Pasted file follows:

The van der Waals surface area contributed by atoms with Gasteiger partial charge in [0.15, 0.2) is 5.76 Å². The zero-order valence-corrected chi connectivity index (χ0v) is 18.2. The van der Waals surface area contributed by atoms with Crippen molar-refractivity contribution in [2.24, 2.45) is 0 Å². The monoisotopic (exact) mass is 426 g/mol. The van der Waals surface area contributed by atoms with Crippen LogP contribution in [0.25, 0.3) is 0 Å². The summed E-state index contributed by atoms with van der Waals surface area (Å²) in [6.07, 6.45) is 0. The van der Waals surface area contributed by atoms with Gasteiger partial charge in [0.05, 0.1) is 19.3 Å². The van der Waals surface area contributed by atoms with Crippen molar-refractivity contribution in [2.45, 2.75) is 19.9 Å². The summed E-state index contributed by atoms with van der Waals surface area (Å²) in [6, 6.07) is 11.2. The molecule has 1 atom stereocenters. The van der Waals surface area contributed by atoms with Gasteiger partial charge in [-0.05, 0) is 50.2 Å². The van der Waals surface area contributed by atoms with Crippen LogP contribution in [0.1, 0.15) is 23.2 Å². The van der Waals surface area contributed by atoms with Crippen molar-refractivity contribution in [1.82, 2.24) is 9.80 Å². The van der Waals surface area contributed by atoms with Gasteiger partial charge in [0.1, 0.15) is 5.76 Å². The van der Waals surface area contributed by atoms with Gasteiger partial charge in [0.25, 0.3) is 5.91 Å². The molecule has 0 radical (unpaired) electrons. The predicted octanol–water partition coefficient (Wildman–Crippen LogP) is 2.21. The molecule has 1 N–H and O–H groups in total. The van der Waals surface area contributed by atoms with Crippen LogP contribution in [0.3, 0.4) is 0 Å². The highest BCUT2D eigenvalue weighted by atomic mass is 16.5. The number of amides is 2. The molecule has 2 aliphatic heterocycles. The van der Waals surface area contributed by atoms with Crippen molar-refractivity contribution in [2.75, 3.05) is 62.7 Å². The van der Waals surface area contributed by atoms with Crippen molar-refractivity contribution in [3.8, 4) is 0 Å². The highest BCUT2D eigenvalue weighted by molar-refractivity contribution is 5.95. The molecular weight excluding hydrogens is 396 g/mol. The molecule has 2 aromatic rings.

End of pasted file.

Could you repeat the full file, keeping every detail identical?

The van der Waals surface area contributed by atoms with Gasteiger partial charge in [0.15, 0.2) is 5.76 Å². The zero-order valence-corrected chi connectivity index (χ0v) is 18.2. The van der Waals surface area contributed by atoms with Crippen molar-refractivity contribution in [2.24, 2.45) is 0 Å². The monoisotopic (exact) mass is 426 g/mol. The van der Waals surface area contributed by atoms with Crippen LogP contribution in [0.25, 0.3) is 0 Å². The summed E-state index contributed by atoms with van der Waals surface area (Å²) in [6.07, 6.45) is 0. The van der Waals surface area contributed by atoms with Gasteiger partial charge in [0.05, 0.1) is 19.3 Å². The van der Waals surface area contributed by atoms with Crippen molar-refractivity contribution in [2.45, 2.75) is 19.9 Å². The summed E-state index contributed by atoms with van der Waals surface area (Å²) in [6, 6.07) is 11.2. The molecule has 1 atom stereocenters. The van der Waals surface area contributed by atoms with Gasteiger partial charge in [-0.05, 0) is 50.2 Å². The van der Waals surface area contributed by atoms with Crippen LogP contribution in [0.1, 0.15) is 23.2 Å². The van der Waals surface area contributed by atoms with Crippen molar-refractivity contribution in [1.82, 2.24) is 9.80 Å². The van der Waals surface area contributed by atoms with Gasteiger partial charge in [0.1, 0.15) is 5.76 Å². The van der Waals surface area contributed by atoms with Gasteiger partial charge in [0.25, 0.3) is 5.91 Å². The molecule has 0 radical (unpaired) electrons. The predicted octanol–water partition coefficient (Wildman–Crippen LogP) is 2.21. The molecule has 1 N–H and O–H groups in total. The van der Waals surface area contributed by atoms with Crippen LogP contribution in [0.3, 0.4) is 0 Å². The highest BCUT2D eigenvalue weighted by atomic mass is 16.5. The number of amides is 2. The molecule has 2 aliphatic heterocycles. The van der Waals surface area contributed by atoms with Crippen molar-refractivity contribution in [2.75, 3.05) is 62.7 Å². The van der Waals surface area contributed by atoms with Crippen molar-refractivity contribution in [3.8, 4) is 0 Å². The highest BCUT2D eigenvalue weighted by molar-refractivity contribution is 5.95. The molecular weight excluding hydrogens is 396 g/mol. The molecule has 2 aromatic rings.